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From the Redwood Forest: Ancient Trees, the Bottom Line, and a Headwaters Journey

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A passionate account of the struggle to save an area of northern California from logging. Describes how it was logged sustainably for decades by a family-owned business, but was subjected to liquidation logging by the Texas corporation that took over the company in 1985. Augmenting the narrative are

272 pages, Paperback

First published October 1, 1998

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Joan Dunning

7 books1 follower

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5 stars
9 (42%)
4 stars
8 (38%)
3 stars
3 (14%)
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1 (4%)
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Displaying 1 - 5 of 5 reviews
282 reviews2 followers
December 28, 2010
Beautiful photographs, good history of the entire Headwaters Forest conflict. Reading this clarified the issues surrounding the Headwaters deal for me. I especially liked the map, which I referred to over and over again. I did find some parts a little touchy feely, but it didn't bother me too much. I liked the illustrations.

It was published in 1998 and life has marched on since then. I know where the current headwaters forest is and what the BLM management is like. I would like to know what has happened to the other groves - Allen, Shaw, Owl Creek, and All-species. I would also love to know what the outcomes of some of the lawsuits were. I looked online, but a preliminary search did not turn up much. I feel like there probably is an update somewhere...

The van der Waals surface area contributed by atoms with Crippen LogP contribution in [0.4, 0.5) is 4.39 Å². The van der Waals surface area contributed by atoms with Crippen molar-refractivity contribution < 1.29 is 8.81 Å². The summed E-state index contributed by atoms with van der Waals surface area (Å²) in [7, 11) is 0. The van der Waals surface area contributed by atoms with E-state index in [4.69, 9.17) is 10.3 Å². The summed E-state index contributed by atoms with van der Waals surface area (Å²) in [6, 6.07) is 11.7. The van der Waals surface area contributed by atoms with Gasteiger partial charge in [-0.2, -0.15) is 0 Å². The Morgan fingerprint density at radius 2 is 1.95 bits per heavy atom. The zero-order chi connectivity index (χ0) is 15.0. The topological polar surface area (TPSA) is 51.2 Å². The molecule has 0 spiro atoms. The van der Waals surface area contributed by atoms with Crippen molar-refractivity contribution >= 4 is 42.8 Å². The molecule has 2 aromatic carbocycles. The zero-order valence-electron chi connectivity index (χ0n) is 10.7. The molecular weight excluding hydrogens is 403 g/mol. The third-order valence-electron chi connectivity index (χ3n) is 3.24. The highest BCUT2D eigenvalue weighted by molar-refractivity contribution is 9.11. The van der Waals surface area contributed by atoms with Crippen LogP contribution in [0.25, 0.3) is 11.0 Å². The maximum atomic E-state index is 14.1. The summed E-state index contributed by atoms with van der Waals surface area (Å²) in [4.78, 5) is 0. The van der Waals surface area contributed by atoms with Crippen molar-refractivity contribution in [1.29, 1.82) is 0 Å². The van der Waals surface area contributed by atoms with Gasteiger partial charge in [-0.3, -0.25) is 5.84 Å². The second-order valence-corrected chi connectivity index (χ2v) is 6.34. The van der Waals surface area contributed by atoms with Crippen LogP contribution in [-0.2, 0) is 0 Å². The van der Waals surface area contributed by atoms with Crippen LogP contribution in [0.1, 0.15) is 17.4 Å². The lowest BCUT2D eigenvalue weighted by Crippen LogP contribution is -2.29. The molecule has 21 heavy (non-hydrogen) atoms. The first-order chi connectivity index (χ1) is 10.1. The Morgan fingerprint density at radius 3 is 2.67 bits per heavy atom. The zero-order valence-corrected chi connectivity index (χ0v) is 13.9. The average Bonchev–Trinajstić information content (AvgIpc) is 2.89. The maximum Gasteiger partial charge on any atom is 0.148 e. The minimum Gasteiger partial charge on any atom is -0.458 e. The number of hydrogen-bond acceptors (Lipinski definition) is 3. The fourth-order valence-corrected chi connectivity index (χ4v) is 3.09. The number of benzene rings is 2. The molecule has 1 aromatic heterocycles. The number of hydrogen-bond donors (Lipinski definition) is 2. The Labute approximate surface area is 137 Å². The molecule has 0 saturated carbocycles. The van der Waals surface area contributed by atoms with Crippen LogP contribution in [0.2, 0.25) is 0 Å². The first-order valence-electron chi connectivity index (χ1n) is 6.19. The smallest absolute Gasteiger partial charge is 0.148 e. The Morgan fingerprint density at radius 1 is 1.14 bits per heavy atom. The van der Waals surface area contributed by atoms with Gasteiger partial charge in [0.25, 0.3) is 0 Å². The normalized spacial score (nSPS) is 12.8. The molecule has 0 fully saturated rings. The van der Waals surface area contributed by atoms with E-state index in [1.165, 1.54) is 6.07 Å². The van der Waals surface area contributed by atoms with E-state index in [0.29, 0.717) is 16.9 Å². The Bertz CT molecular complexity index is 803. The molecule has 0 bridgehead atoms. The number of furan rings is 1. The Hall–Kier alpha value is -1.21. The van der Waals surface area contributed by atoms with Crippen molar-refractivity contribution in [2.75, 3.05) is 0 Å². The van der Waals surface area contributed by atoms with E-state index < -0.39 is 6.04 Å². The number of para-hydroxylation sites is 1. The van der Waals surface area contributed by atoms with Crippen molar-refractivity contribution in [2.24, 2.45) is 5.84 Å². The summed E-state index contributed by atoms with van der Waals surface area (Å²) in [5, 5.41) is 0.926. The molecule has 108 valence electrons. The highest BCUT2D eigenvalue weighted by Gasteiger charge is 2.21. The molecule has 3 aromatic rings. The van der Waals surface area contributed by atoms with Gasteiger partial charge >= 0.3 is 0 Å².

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415 reviews4 followers
May 4, 2020
What a luminous read!
From the words on the page to the lovely black and white drawings, this is a beautifully written telling of the fight to save Headwaters. I enjoyed this much more than Defending Giants, but they would be good to read together as Speece's book is much more recent.
217 reviews2 followers
November 15, 2011
Too much of a hippie leaning for me to really get into this book. The actual information provided about Headwaters and the various sides is well presented, but there isn't a lot of it. The author writes about initially being a bit put off or maybe uncomfortable about the Earth First! ers and their ilk but doesn't consider that her crunchy, granola like personality wouldn't be off-putting to others. I don't want to pray to "gaia" and hug trees. I dig trees and whole ecosystems but giving thanks and bowing my head to grandmother tree and all of that is goofy to me. Bringing in Julia "Butterfly" also put me off. Heard her speak, she sounds like a flake. What she did was tremendous, in terms of her tree sit, but more hippie-ness! Ugh!
21 reviews1 follower
May 6, 2008
Very well written book about the Pacific Northwest redwood groves that are continually under threat by logging companies. Contains information about the species (some endangered) that call the redwoods home, the people who cut them down and the people who are struggling to save them.
Displaying 1 - 5 of 5 reviews

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